Australian news, and some related international items

Scarce Royal Commission Report urges nuclear waste dump – “as soon as possible”

Scarce wastes moneyScarce urges SA nuclear waste dump – “as soon as possible”, INDaily, SENIOR JOURNALIST Tom Richardson, 9 May 16 

South Australia will take a leap into the unknown with a nuclear future firmly on the agenda, after the release today of the final report of the Scarce Royal Commission. The report emphasises the “safety” of increased participation in the nuclear fuel cycle – with a high-level global repository for spent fuel now a viable prospect – and the “significant and enduring economic benefits” to the local community.

“SA can safely increase its participation in nuclear activities,” the report summary begins – before again re-emphasising that a nuclear waste dump could generate a potential “$100 billion income in excess of expenditure”.

That would include a $32 billion reserve fund for facility closure and ongoing monitoring.

However, given the significance of the potential revenue and multi-decade timeframes under consideration, the commission – headed by former Governor Kevin Scarce – concluded such an enterprise “must be owned and controlled by the State Government”, and the wealth “preserved and equitably shared for current and future generations of South Australians”……

“The commission’s firm conclusion is that this opportunity should be actively pursued, and as soon as possible.”…..

His report concluded that “the risk of an accident occurring that could breach a cask of used fuel and cause radiation to be released is very low”……..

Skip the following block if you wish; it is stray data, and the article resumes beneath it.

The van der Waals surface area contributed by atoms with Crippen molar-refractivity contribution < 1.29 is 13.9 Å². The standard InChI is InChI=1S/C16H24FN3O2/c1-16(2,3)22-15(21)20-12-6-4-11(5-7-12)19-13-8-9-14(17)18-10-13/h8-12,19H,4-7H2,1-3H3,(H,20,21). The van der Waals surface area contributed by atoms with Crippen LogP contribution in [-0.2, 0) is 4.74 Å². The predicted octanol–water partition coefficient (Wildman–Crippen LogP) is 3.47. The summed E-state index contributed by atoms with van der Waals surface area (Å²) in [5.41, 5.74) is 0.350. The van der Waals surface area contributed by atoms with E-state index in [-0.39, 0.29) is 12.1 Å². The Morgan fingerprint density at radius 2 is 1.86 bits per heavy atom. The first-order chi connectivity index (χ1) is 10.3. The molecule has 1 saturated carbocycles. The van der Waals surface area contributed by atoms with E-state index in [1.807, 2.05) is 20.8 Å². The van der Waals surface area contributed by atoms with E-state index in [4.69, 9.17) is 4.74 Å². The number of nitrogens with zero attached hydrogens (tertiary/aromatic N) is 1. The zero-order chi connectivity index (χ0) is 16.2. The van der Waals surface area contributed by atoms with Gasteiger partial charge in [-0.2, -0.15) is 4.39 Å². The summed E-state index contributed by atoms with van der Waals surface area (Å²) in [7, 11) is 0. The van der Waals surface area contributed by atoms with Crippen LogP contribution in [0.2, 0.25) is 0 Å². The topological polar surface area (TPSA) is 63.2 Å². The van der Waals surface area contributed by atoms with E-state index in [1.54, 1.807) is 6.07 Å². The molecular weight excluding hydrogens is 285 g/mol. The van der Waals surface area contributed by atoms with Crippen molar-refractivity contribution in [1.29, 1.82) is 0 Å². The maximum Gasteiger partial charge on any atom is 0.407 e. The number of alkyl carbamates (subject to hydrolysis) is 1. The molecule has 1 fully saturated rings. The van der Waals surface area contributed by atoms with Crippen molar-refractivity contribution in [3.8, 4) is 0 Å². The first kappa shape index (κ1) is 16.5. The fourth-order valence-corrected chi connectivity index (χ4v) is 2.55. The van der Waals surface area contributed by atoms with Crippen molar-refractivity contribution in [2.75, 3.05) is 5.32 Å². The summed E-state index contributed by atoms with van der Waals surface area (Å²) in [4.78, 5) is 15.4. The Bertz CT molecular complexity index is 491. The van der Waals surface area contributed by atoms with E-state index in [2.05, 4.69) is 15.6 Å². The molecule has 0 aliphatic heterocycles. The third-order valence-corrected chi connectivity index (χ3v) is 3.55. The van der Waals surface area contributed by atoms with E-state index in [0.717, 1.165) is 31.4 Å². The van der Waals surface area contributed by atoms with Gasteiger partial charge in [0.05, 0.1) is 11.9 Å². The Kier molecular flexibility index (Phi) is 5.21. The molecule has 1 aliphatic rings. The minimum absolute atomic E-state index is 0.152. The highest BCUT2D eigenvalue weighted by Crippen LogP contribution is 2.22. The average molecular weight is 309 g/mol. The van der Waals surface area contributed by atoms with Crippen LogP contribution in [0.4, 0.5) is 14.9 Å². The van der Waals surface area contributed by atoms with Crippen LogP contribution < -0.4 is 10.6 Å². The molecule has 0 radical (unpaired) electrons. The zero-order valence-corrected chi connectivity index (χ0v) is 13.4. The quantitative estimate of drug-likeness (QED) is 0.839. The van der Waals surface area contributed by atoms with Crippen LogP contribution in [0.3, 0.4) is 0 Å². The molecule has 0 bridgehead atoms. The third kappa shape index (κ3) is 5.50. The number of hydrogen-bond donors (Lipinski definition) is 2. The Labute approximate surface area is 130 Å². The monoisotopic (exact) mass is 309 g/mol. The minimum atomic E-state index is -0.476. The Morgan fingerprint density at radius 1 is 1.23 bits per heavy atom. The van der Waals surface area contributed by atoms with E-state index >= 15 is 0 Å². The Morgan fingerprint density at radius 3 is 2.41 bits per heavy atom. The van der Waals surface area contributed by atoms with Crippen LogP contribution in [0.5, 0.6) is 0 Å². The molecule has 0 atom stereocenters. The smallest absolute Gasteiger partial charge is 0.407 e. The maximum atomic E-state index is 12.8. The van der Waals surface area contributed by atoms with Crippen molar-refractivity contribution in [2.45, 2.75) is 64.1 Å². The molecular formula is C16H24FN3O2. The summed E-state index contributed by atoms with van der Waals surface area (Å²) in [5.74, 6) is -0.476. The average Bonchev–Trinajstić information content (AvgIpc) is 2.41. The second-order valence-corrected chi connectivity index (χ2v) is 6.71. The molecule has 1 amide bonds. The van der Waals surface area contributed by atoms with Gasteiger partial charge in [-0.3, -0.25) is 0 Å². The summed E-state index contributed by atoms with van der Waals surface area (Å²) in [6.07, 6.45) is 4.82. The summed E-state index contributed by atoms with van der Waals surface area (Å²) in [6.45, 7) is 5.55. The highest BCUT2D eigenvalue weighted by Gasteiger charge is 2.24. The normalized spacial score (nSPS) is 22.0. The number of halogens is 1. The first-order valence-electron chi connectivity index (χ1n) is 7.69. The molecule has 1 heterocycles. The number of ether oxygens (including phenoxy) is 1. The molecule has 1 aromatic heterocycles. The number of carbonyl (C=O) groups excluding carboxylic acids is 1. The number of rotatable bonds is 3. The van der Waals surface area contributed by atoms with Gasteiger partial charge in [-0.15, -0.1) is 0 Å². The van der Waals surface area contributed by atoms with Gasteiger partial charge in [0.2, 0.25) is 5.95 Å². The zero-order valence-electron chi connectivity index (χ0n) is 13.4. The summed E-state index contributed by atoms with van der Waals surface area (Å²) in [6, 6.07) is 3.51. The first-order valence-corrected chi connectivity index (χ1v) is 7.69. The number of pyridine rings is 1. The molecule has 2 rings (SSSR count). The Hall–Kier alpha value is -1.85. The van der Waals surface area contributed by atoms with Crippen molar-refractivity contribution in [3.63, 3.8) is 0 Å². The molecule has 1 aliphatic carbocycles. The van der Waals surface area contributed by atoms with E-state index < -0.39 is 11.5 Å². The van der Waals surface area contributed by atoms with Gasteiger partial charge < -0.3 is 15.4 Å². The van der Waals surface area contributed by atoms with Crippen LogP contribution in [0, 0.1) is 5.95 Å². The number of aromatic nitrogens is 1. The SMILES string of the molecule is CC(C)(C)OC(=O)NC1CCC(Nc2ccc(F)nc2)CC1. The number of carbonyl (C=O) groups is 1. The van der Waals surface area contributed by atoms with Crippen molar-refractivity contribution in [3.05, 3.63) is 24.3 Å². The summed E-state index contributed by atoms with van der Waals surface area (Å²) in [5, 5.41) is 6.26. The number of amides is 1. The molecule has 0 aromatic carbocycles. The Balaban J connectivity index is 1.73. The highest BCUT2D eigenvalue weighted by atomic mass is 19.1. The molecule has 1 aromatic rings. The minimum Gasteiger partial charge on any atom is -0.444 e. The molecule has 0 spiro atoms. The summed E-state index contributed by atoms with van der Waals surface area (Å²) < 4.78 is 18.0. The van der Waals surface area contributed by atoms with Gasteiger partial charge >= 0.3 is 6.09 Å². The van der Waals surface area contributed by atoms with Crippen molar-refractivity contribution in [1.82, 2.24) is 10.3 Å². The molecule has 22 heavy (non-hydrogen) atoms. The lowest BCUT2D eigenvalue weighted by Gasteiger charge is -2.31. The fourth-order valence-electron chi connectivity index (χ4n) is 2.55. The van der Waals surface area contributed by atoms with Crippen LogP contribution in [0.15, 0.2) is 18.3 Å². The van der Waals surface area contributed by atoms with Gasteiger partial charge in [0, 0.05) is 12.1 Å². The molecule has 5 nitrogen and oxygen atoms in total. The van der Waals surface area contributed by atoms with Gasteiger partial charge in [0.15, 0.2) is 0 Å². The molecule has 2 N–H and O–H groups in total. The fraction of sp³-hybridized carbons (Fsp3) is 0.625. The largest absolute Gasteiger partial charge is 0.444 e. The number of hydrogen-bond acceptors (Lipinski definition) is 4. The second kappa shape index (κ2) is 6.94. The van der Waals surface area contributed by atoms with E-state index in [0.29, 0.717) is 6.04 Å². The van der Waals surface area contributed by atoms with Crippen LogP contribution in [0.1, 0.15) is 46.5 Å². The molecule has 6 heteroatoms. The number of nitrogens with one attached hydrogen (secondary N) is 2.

It also urges the Government to remove state prohibitions on the licensing of further processing activities, “to enable commercial development of multilateral facilities as part of nuclear fuel leasing arrangements” – and to push for similar removals at a federal level.

In a sign of further nuclear expansion in years to come, the report also recommends pursuing the removal of federal restrictions on nuclear power generation – “to allow it to contribute to a reliable, low-carbon electricity system, if required”.

The commission report was – like its February missive – bullish about the economic benefits of a waste dump, with its modelling estimating such as facility would grow the gross state product by “an additional 4.7 per cent – or $6.7 billion – by 2029-30”, adding 9600 full-time jobs to the workforce.

May 9, 2016 Posted by | NUCLEAR ROYAL COMMISSION 2016 | Leave a comment

Submissions to #NuclearCommissionSAust show up 10 things wrong with its case

Scarce thanks experts 110 holes in the Royal Commission’s pro nuclear dump case, Independent Australia   Noel Wauchope 9 May 2016, IT WOULD BE no surprise that South Australia’s questionable Nuclear Fuel Cycle Royal Commission (NFCRC) is recommending that Australia become the world’s nuclear waste import hub.

That has been the intended outcome from the beginning, when the Commission was set up, over a year ago.

The questionable integrity of the NFCRC was discussed in a submission by Yurij Poetzl  over a year ago. Poetzl pointed out Royal Commissioner Kevin Scarce‘s conflict of interest, as a shareholder in Rio Tinto, and as a member of the Committee for Economic Development In Australia (CEDA).

CEDA’s Policy Perspectives of November 2011 clearly supports and promotes the growth of South Australia’s nuclear industry. The Royal Commissioner selected predominantly pro-nuclear experts for the Commission’s Expert Advisory Committee. The Expert Advisory Committee had no involvement from health or medical professionals. Poetzl went on to list 22 significant questions that were not addressed in the Royal Commission’s Terms of Reference.